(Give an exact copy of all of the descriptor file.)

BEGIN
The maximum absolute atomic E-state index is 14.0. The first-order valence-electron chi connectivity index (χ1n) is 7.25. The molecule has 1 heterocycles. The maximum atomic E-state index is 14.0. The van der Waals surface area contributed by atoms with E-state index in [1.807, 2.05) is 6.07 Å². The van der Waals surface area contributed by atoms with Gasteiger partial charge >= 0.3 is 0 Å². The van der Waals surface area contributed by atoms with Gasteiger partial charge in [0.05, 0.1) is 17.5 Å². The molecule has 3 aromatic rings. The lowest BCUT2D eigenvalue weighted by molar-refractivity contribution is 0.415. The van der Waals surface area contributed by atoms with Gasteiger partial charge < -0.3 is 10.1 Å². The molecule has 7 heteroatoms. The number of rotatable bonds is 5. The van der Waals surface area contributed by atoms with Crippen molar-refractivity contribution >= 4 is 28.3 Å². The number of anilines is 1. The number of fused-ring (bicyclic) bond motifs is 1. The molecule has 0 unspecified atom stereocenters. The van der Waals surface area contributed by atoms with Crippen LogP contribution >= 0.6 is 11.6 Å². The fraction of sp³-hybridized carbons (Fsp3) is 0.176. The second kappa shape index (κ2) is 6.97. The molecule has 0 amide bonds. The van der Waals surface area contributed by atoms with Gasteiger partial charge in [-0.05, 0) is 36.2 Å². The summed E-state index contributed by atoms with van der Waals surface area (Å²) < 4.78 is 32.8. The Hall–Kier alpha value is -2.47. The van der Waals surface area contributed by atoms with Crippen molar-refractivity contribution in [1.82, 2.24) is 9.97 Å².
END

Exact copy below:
The maximum absolute atomic E-state index is 14.0. The first-order valence-electron chi connectivity index (χ1n) is 7.25. The molecule has 1 heterocycles. The maximum atomic E-state index is 14.0. The van der Waals surface area contributed by atoms with E-state index in [1.807, 2.05) is 6.07 Å². The van der Waals surface area contributed by atoms with Gasteiger partial charge >= 0.3 is 0 Å². The van der Waals surface area contributed by atoms with Gasteiger partial charge in [0.05, 0.1) is 17.5 Å². The molecule has 3 aromatic rings. The lowest BCUT2D eigenvalue weighted by molar-refractivity contribution is 0.415. The van der Waals surface area contributed by atoms with Gasteiger partial charge < -0.3 is 10.1 Å². The molecule has 7 heteroatoms. The number of rotatable bonds is 5. The van der Waals surface area contributed by atoms with Crippen molar-refractivity contribution >= 4 is 28.3 Å². The number of anilines is 1. The number of fused-ring (bicyclic) bond motifs is 1. The molecule has 0 unspecified atom stereocenters. The van der Waals surface area contributed by atoms with Crippen LogP contribution >= 0.6 is 11.6 Å². The fraction of sp³-hybridized carbons (Fsp3) is 0.176. The second kappa shape index (κ2) is 6.97. The molecule has 0 amide bonds. The van der Waals surface area contributed by atoms with Gasteiger partial charge in [-0.05, 0) is 36.2 Å². The summed E-state index contributed by atoms with van der Waals surface area (Å²) < 4.78 is 32.8. The Hall–Kier alpha value is -2.47. The van der Waals surface area contributed by atoms with Crippen molar-refractivity contribution in [1.82, 2.24) is 9.97 Å².